The Hoke Moseley novels are about a detective, but they are not novels in the detective genre. Charles Willeford never dangles any clues or misdirection in front of the readers, and the actual crime that needs to be solved doesn't happen until the tail end of the book. Instead, he holds the readers interest with remarkably vivid portraits of his characters, various locales in Miami area and of course the themes he brings up (How easily decent (but gullable) people can sometimes be turned to crime, the american dream, sub-urban life, modern art, mid-life crisis, public education, etc.). Charles keeps a swift pace and never lingers on any one particular issue, always rewarding the readers with more interesting tid-bits to chew on, but admittedly, readers accustomed to more formulaic crime novels will be left in the cold (not only does the crime only happen at the end of the book, but for the majority of the novel Hoke is on leave from the force and very intent on never coming back). This novel challenges the conventions of the set formulas and challenges the reader (if only so slightly), but hey, I would expect nothing less from a literary-genre novel.Anthony
Hoke Moseley is possibly the best detective in literary history to never do any work and always seem to end up solving the crimeKeir
Following a breakdown of sorts, Hoke leaves Miami for Singer Island, where he hopes to create a less complicated life for himself. (Hint: it involves a wardrobe of wash-and-wear jumpsuits.) Meanwhile, psycho Troy Louden is planning a big robbery with a very unlikely gang. As I was reading, I kept thinking that this one wasn't as good as the previous series installment, New Hope for the Dead, partly because Singer Island is less interesting than Miami, partly because the two plotlines are unconnected for most of the book. But, damn it, Willeford is just so good. I'm a sucker for his deadpan humor, for the way the characters will place the same importance on a game of Monopoly as they will on a murder. And the summation--"Hoke had learned that there was no way a man could simplify his life"--is just so perfect and true.Patrick McCoy
Charles Willeford is a very engaging writer, technically his novels are considered crime or noir fiction, but I think those are reductive labels. I always feel like I learn something new when I read one of his books, and his characters are memorable and seem very believable and true to life as well. Sideswipe (1987) is a great example of this. This is the third Hoke Moseley novel and he is not your conventional hero: divorced, broke, balding, wears dentures, single father of two adolescent girls and at the onset of this novel is going through a nervous breakdown. His pregnant partner Elita Sanchez moves him into his father's house in Singer Island, his birthplace and his version of peace on earth. Moseley decides to retire from the force and manage a small long term stay hotel. During this time he befriends an entomologist, nicknamed "Itai," a professor who is on sabbatical writing a novel and whose speciality is the Ethiopian horse fly. The professor got his nickname from his colleagues after he returned from a year in Kyoto at a zen monastery and couldn't stop talking to people about it (by the way "itai" means "painful" in Japanese). Itai brings to his attention that his daughter Aileen is bulimic and Moseley has deal with that mess. But detective work is in his blood as he helps the local police solve a series of art thefts in an expensive luxury condominium. Here, like in The Burnt Orange Heresy, he can show off his knowledge about art and collecting have some fun at the expense of the art world. This can also be seen in his treatment of the primitive, non objectionist artist from Barbados. There is a parallel story taking place about a retired autoworker, Stanley Sinkiewicz, from Detroit now living in Florida who through a series of events meets a true criminal psychopath in Troy Louden. That's not to say that Troy doesn't have his charms, and manages to put together a crew with Sinkiewicz and the painter to make a stake on a big heist so that they can go to Haiti to get his grotesquely disfigured stripper girl friend plastic surgery,. Getting back to Sinkiewicz, he's no ordinary retiree. He has a cane in which he keeps cyanide pellets to poison dangerous seeming neighborhood dogs. The robbery goes bad and several people are needlessly killed in the melee and Moseley is called into action by his boss and end up solving the crime. Did I mention that humor abounds aplenty? This gives Miami Blues a run for its money as my favorite Willeford novel.Matt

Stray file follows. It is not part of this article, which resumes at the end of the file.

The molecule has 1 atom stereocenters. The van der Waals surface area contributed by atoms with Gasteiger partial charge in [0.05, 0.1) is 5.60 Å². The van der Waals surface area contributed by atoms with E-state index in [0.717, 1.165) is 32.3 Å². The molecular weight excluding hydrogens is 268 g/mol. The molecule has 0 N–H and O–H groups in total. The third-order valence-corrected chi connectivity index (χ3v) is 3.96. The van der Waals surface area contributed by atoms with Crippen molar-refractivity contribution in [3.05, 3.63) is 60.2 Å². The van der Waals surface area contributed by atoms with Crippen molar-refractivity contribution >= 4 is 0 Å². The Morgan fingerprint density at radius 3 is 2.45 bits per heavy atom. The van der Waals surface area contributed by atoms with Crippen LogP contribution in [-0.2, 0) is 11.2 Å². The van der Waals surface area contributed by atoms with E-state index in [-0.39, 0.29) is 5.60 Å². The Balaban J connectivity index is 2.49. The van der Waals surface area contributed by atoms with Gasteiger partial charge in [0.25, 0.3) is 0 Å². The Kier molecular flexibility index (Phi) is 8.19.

Willeford continues to demonstrate a real talent for characterization and ability to establish a sense of place. He paints a vivid picture of late 80s Miami and the unique collection of personalities that inhabit it. Willeford also possesses the ability to write with effective brevity; addressing issues like life and career burnout, family dynamics, and post-employment ennui within a tight page-count. A brisk, fun summer read.Nate
Really fucking awesome. This writer just became my favorite crime writer by far, and I've only read three of his books. Really detached but accurate psychological portraits within surreal, comical plot-lines. Never feels mean, but often feels dark and strange. Always feels human, though never emotional. I love it.Anders
Haha! This guy cracks me up! Another hit in the Hoke Moseley series, a humane story sliding along with charcteristic sudden kinks in it. All of a sudden things are not the same anymore, not turning back. Marvellous.Unbridled
Of the three Hoke Moseley books so far, this was the weakest; only because the other two books had much more going on. That noted, it was nothing but pleasure to breeze through; it went so fast and easy it was as though I was not reading at all and sometimes, sometimes, I like to work for my brain food. I enjoy Willeford's easy style and bright imagination so much that I'm tempted to start the 4th and final Hoke Moseley book, The Way We Die Now; but I will save that for my trip to Florida next month.